The intent of this doctoral study is to develop a better understanding of the dynamics and complexities of the contemporary practice of kaitiakitanga. There are two specific foci: Māori relationships with whenua, and; Māori-state resource management relations. Together these foci provide a platform to identify implications for the future development and practice of kaitiakitanga. Two interrelated research questions were developed to explore the contemporary practice of kaitiakitanga: what factors shape kaitiakitanga of wetland ecosystems, and; what are the affects of legislating for culture on the practice of kaitiakitanga? A case study of kaitiakitanga of Whakaki Lake, qualitative interviews with active kaitiaki and an evaluation of state environmental policies and laws were used to address these questions and theorise the dynamics and complexities of contemporary kaitiakitanga. This study begins by arguing that customary relationships between hapū and whenua and the ability of hapū to practice kaitiakitanga have been significantly influenced by the introduction of European notions of land tenure and land use. Although the ancestral landscape has changed considerably since annexation of Aotearoa New Zealand, landscapes generally and waterways specifically remain highly valued and continue to contribute significantly to the spiritual well-being and cultural identity of hapū. Transformation of the ancestral landscape, loss of native biodiversity and environmental degradation, however, continue to threaten customary relationships with whenua and the integrity of indigenous ecosystems. As a consequence, protecting the mauri of natural ecosystems has become a key priority for contemporary kaitiakitanga. Protecting the mauri of natural ecosystems is an extension of social responsibilities that emerge from a customary understanding of the environment based on mauri and whakapapa. Therefore it is argued in this study that mauri tū: restoring the balance of fragmented and degraded ancestral landscapes is an imperative that has emerged from a whakapapa-based understanding of the environment and associated relationships with whenua. In situ real life experiences of active kaitiaki involved in this study confirmed the importance of mauri tū as a tribal imperative and provide exemplars of acts of kaitiaki that enhanced or restored wetlands, lakes, waterways and associated natural resources. This study demonstrates that hapū possess a strong sustainability culture or toitūtanga, to ensure that the ancestral landscape continues to nurture the hapū and remains as a cultural and spiritual base for future generations. Tikanga tiaki or guardianship customs that facilitated environmental protection were used by the participants in this study to realise hapū obligations and responsibilities to wetland ecosystems. This demonstrated that contemporary kaitiakitanga is fluid, adaptive and has evolved into highly organised and strategic activities. New derivations of kaitiakitanga such as ecological enhancement and restoration were able to contribute to improved environmental outcomes for fragmented and highly modified wetland and waterway ecosystems. Exercising kaitiakitanga has become synonymous with participation in the state resource management system. Participation however, has only led to a limited range of opportunities for addressing Māori environmental interests. Therefore, this study argues that engagement with the state currently only provides for a limited expression of tino rangatiratanga and kaitiakitanga. The incorporation of the customary concept of kaitiakitanga into statute has resulted in the co-option of kaitiakitanga as state definitions and provisions for Māori relationships with whenua are inadequate for fully realising Māori environmental interests. Furthermore, the state controls the types of activities that can emerge, and by extension regulates Māori participation in resource management which includes the customary practice of kaitiakitanga. Therefore, by participating in the state resource management system, Māori energies are diverted away from hapū environmental priorities, obligations and responsibilities. Critical issues of ownership and addressing environmental degradation are subsumed by the state agenda. The hapū-based restoration experiences explored in this doctorate indicate that it is possible to contest the limitations that exist within current local authority practice and transform the resource management system to provide for a fuller expression of kaitiakitanga. Engagement with the state, constant political pressure and critical reflection of the integrity of the practice of kaitiakitanga are vital if Māori are to transform existing practice. Change is essential if Māori environmental interests are to receive greater attention and to ensure that local authorities are more responsive to hapū understandings of what it means to be an active kaitiaki. Māori-state contests, therefore, are critical to transform state systems, processes and practices towards greater recognition and provisions for core Māori environmental interests and kaitiakitanga.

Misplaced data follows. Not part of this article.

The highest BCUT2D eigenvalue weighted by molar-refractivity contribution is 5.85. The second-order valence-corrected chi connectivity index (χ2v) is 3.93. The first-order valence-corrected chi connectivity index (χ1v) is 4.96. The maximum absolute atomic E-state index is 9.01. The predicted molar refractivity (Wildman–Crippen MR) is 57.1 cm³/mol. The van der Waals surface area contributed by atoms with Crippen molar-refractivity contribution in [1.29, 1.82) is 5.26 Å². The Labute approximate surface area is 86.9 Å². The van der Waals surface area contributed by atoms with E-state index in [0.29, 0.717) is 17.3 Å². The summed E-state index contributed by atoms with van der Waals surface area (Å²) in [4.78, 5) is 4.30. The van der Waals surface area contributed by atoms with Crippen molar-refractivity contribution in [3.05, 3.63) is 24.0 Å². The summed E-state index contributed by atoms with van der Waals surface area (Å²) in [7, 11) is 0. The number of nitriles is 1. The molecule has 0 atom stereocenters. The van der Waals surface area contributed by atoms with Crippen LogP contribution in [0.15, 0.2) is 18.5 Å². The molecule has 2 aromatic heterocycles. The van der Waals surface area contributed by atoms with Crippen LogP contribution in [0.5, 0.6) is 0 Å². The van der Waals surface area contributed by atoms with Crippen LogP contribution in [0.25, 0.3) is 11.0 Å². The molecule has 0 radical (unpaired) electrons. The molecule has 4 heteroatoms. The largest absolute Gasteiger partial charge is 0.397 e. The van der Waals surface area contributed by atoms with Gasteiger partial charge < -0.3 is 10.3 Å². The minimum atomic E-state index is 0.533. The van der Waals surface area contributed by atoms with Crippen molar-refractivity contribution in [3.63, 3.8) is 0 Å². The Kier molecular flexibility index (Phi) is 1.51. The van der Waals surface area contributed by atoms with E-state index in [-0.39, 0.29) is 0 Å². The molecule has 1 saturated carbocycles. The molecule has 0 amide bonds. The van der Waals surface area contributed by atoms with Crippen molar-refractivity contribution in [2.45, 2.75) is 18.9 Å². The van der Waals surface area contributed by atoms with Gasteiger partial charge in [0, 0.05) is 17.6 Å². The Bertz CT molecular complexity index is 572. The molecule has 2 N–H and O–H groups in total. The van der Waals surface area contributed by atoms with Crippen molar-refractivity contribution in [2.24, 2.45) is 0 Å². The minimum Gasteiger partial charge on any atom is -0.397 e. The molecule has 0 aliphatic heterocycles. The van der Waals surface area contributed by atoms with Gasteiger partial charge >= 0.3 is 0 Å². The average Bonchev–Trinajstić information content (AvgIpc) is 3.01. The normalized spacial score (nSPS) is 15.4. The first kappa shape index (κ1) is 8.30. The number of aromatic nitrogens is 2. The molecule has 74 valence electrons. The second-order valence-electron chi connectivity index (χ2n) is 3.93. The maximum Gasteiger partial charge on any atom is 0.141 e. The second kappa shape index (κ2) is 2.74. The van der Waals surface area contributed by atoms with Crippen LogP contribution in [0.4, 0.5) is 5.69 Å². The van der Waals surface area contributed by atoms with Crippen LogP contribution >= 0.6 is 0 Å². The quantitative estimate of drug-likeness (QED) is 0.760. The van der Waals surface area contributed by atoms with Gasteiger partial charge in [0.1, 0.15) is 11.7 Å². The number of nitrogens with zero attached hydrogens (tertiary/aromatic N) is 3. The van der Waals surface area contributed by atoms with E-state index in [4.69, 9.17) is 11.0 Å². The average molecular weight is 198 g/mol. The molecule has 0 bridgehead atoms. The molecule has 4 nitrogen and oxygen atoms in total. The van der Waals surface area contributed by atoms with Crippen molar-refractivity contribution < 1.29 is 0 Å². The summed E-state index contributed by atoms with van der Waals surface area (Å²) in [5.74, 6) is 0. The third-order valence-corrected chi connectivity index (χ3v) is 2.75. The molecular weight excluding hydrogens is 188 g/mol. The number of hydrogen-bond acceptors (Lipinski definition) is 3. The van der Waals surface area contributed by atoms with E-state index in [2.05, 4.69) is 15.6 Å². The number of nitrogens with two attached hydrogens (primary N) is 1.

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  • Development of an autonomous kiwifruit harvester : a thesis presented in partial fulfilment of the requirements for the degree of Doctor of Philosophy in Industrial Automation at Massey University, Manawatu, New Zealand.